The thoughts generated here have recently cross-pollinated with the response to David Bentley Hart’s new book on God. The atheist critics (though not all of them), seem to think that a God such as Bentley Hart describes is, like biological fathers according to some others in the culture, obsolete. They see in Bentley Hart’s articulation of classical theism not classical theism at all, but an attempt to preserve God from the advance of scientific knowledge that ends up turning God into something other than anything any normal believer, or even the great theologians of the past, could have meant by the term – and as something rather remote and harmless and effectively useless at that.
Others have engaged this battle and I need not do it here. I mention it because, however, it strikes me as an interesting parallel with the claim that men, i.e, fathers, are obsolete.
Let us step back for a moment. It is not hard, given the realities of human reproduction, to determine the mother of a given child. Determining the father, is, however, a much more delicate task. We know, or at least we used to know (before the advent of certain technologies), nevertheless, that there must be a father.
(Virgin births, once considered miraculous, will soon be quite commonplace, one suspects –at least in the sense that no sexual event led to the conception of the child. Whether the woman in question has ever “known a man” is a separate question but, interestingly I think, a moot one. That question is now irrelevant to whether or not she may have conceived a child.)
But I digress. The point is that in normal, biological human reproduction, the man’s role is, in at least a symbolic sense, transcendent. The very immanent fact of the pregnant woman is evidence of it, but pinning it down can be tricky. And one wonders, if the pregnancy could be explained without him (as it now can be), would the father be necessary at all?
The immanent is not in any such danger. No one argues that women are obsolete.
My thesis, then, comes down to this: presuming that fathers are, in fact, necessary and not merely superfluous or obsolete (and I think it is fair to say the Church is presuming this), restricting ordination to men symbolizes both the irreducibility of the transcendent to the immanent in a culture where more and more people doubt the possibility of transcendence in principle, and the necessity of fathers in the lives of their children in a culture where more and more people think that dads are replaceable.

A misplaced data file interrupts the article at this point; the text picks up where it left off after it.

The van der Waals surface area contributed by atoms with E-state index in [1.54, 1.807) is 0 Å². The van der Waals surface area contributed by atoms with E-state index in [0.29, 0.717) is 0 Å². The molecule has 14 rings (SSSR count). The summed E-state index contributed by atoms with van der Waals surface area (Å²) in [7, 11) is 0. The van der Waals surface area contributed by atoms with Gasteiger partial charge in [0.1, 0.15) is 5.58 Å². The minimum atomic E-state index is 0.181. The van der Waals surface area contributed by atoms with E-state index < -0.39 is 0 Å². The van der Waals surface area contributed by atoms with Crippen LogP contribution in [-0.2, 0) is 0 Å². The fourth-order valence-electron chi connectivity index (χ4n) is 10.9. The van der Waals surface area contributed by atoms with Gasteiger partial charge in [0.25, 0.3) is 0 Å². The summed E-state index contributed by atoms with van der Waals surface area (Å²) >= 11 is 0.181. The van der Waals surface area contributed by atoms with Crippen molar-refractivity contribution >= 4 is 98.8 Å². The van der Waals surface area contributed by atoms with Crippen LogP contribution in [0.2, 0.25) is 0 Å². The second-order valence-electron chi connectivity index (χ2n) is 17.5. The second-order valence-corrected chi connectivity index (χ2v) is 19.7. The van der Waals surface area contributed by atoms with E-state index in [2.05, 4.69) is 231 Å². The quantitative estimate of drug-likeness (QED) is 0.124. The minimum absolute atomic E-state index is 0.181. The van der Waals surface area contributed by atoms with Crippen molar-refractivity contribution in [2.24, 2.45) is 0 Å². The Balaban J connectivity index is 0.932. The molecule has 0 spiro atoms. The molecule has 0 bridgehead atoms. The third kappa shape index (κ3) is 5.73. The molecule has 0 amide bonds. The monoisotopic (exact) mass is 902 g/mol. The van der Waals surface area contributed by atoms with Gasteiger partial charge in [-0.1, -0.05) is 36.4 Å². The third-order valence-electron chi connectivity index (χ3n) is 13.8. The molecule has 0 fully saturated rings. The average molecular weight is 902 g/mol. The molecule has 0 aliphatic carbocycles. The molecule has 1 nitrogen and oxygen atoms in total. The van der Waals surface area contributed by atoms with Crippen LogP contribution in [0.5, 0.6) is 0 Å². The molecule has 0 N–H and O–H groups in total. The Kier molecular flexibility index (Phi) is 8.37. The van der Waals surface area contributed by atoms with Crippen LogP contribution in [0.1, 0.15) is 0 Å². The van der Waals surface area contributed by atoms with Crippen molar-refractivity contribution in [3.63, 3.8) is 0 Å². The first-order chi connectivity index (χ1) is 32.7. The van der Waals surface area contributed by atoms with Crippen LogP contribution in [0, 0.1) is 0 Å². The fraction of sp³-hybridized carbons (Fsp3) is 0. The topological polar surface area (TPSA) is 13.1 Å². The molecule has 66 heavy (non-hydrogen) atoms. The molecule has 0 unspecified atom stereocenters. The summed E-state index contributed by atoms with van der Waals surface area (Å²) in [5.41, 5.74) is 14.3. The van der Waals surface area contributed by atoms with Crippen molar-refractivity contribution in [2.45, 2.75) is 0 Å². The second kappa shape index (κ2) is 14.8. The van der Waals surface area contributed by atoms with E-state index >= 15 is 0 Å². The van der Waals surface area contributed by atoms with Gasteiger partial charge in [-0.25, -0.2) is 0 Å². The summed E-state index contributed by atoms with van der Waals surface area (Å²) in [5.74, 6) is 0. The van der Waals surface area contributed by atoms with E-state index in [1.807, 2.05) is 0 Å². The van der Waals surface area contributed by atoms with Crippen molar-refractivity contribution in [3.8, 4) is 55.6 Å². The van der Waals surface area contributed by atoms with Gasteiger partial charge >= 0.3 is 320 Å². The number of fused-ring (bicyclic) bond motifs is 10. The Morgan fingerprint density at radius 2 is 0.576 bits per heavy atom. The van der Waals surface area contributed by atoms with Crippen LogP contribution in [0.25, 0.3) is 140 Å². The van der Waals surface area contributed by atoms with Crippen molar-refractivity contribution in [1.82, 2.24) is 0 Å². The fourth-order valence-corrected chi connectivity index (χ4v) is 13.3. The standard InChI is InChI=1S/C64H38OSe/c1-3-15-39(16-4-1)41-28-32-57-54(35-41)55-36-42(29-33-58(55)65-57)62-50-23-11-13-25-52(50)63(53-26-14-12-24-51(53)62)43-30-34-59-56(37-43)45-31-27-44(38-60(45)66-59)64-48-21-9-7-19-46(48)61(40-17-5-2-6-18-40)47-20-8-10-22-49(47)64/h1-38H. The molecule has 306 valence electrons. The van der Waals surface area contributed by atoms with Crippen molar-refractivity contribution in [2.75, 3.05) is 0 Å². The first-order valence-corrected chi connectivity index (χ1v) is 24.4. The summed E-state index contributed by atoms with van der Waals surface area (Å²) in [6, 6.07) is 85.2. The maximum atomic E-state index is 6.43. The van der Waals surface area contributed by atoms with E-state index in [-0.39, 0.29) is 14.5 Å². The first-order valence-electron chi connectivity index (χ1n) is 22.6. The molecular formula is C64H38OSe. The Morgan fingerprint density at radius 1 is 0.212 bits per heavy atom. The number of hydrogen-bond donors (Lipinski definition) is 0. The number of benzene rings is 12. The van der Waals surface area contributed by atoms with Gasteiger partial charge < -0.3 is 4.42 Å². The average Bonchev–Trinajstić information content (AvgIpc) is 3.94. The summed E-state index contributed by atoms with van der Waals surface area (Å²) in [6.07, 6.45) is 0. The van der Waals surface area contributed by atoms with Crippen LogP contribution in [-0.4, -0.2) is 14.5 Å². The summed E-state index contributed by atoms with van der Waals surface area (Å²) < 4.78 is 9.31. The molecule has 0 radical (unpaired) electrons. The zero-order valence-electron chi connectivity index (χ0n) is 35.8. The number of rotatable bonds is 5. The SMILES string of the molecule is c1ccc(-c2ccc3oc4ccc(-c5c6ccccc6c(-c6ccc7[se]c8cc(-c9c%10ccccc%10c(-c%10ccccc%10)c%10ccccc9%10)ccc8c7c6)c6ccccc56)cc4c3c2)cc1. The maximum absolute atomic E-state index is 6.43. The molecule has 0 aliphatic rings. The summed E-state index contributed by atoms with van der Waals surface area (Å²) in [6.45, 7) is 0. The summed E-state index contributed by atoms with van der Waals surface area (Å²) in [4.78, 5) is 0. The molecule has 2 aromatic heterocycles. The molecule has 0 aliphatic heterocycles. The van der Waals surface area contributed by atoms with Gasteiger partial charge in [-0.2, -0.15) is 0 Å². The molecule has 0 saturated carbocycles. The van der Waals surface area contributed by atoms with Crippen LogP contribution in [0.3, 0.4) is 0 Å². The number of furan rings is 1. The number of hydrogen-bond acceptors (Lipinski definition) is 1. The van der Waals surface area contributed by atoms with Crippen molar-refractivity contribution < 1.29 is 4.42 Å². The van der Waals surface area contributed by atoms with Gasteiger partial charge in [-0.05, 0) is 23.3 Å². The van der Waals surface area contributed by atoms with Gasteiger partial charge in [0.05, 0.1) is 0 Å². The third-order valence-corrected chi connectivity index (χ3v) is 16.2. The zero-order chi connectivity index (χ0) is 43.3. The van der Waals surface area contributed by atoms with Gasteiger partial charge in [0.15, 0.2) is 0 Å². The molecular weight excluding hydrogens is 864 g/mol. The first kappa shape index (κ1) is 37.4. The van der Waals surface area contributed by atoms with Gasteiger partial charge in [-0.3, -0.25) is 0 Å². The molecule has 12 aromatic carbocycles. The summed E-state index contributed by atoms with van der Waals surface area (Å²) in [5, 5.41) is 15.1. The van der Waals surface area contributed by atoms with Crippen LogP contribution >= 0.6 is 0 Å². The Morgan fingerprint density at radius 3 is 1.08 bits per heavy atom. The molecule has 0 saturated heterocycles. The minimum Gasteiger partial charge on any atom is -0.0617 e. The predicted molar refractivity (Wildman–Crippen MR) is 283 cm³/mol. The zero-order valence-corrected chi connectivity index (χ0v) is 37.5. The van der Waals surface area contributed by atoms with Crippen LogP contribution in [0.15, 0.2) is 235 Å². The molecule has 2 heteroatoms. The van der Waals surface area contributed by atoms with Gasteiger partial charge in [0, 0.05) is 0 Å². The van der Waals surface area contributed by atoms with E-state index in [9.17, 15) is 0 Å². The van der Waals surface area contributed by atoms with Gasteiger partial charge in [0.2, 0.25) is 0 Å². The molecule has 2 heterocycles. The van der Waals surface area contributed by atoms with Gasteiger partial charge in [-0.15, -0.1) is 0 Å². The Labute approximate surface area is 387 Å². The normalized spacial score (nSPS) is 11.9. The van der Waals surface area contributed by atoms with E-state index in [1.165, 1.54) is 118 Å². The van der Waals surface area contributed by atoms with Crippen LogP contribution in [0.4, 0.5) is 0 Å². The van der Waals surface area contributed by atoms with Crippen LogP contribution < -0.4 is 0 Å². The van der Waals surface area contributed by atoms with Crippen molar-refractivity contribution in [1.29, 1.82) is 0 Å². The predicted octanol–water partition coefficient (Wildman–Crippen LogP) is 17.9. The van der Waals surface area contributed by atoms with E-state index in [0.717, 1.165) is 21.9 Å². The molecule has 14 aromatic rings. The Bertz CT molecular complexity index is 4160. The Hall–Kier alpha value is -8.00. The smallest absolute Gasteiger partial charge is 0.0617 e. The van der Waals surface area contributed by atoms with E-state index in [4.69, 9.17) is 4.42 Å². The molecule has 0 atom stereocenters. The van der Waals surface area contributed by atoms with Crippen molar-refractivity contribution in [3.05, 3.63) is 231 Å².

There is a way, of course, that no argument based on something as complex and intuitive as a symbol system can be a knockout blow. And I do not intend my argument as such. The point here is to take seriously the Church’s assertion that what is at issue for the question of the sex of the ordained person is what it says sacramentally.
The ordained man, as symbol of transcendence, exists only within Mother Church. While it is easy for most of us (including, to a great degree, myself) to imagine an ordained woman, it is not at all easy to imagine Holy Father Church. The idea is alternately comical and terrifying. But are these two images, essentially of Christ and his Bride, not inseparable? Is not the womb of Mother Church that immanent place in which the transcendent can be met?
I have no doubt that there are many women who are as capable as men for ministry. And I think the Church can only benefit from giving such capable women support in ministry. But I suspect there is wisdom in maintaining the Church’s constant practice in a world in which men are increasingly seen as replaceable and in which transcendence is increasingly seen as an illusion.
Brett Salkeld is Archdiocesan Theologian for the Catholic Archdiocese of Regina, Saskatchewan. He is a father of four (so far) and husband of one.